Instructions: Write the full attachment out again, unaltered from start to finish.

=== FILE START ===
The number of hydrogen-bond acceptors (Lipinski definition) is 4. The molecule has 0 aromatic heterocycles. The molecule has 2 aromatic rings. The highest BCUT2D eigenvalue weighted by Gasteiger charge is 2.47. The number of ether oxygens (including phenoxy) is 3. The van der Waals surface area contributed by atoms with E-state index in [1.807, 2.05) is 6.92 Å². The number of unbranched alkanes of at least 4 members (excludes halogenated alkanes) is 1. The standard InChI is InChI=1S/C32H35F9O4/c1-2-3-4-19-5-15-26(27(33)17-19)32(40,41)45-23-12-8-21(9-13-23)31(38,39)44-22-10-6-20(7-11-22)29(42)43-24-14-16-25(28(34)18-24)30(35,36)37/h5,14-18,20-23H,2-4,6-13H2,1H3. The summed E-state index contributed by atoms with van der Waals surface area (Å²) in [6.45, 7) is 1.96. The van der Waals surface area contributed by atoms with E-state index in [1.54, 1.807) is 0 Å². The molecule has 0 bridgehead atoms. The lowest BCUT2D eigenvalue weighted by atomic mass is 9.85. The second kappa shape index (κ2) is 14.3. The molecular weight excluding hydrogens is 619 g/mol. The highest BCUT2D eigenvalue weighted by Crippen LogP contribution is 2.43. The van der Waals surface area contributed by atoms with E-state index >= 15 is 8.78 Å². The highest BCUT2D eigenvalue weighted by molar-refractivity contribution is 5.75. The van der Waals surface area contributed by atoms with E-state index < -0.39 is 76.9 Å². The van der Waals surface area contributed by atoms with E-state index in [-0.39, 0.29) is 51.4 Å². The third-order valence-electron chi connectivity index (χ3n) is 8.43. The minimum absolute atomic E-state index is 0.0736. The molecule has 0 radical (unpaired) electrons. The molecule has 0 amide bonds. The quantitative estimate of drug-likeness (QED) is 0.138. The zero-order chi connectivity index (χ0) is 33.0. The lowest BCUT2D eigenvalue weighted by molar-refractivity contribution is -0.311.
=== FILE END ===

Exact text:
The number of hydrogen-bond acceptors (Lipinski definition) is 4. The molecule has 0 aromatic heterocycles. The molecule has 2 aromatic rings. The highest BCUT2D eigenvalue weighted by Gasteiger charge is 2.47. The number of ether oxygens (including phenoxy) is 3. The van der Waals surface area contributed by atoms with E-state index in [1.807, 2.05) is 6.92 Å². The number of unbranched alkanes of at least 4 members (excludes halogenated alkanes) is 1. The standard InChI is InChI=1S/C32H35F9O4/c1-2-3-4-19-5-15-26(27(33)17-19)32(40,41)45-23-12-8-21(9-13-23)31(38,39)44-22-10-6-20(7-11-22)29(42)43-24-14-16-25(28(34)18-24)30(35,36)37/h5,14-18,20-23H,2-4,6-13H2,1H3. The summed E-state index contributed by atoms with van der Waals surface area (Å²) in [6.45, 7) is 1.96. The van der Waals surface area contributed by atoms with E-state index in [1.54, 1.807) is 0 Å². The molecule has 0 bridgehead atoms. The lowest BCUT2D eigenvalue weighted by atomic mass is 9.85. The second kappa shape index (κ2) is 14.3. The molecular weight excluding hydrogens is 619 g/mol. The highest BCUT2D eigenvalue weighted by Crippen LogP contribution is 2.43. The van der Waals surface area contributed by atoms with E-state index >= 15 is 8.78 Å². The highest BCUT2D eigenvalue weighted by molar-refractivity contribution is 5.75. The van der Waals surface area contributed by atoms with E-state index < -0.39 is 76.9 Å². The van der Waals surface area contributed by atoms with E-state index in [-0.39, 0.29) is 51.4 Å². The third-order valence-electron chi connectivity index (χ3n) is 8.43. The minimum absolute atomic E-state index is 0.0736. The molecule has 0 radical (unpaired) electrons. The molecule has 0 amide bonds. The quantitative estimate of drug-likeness (QED) is 0.138. The zero-order chi connectivity index (χ0) is 33.0. The lowest BCUT2D eigenvalue weighted by molar-refractivity contribution is -0.311.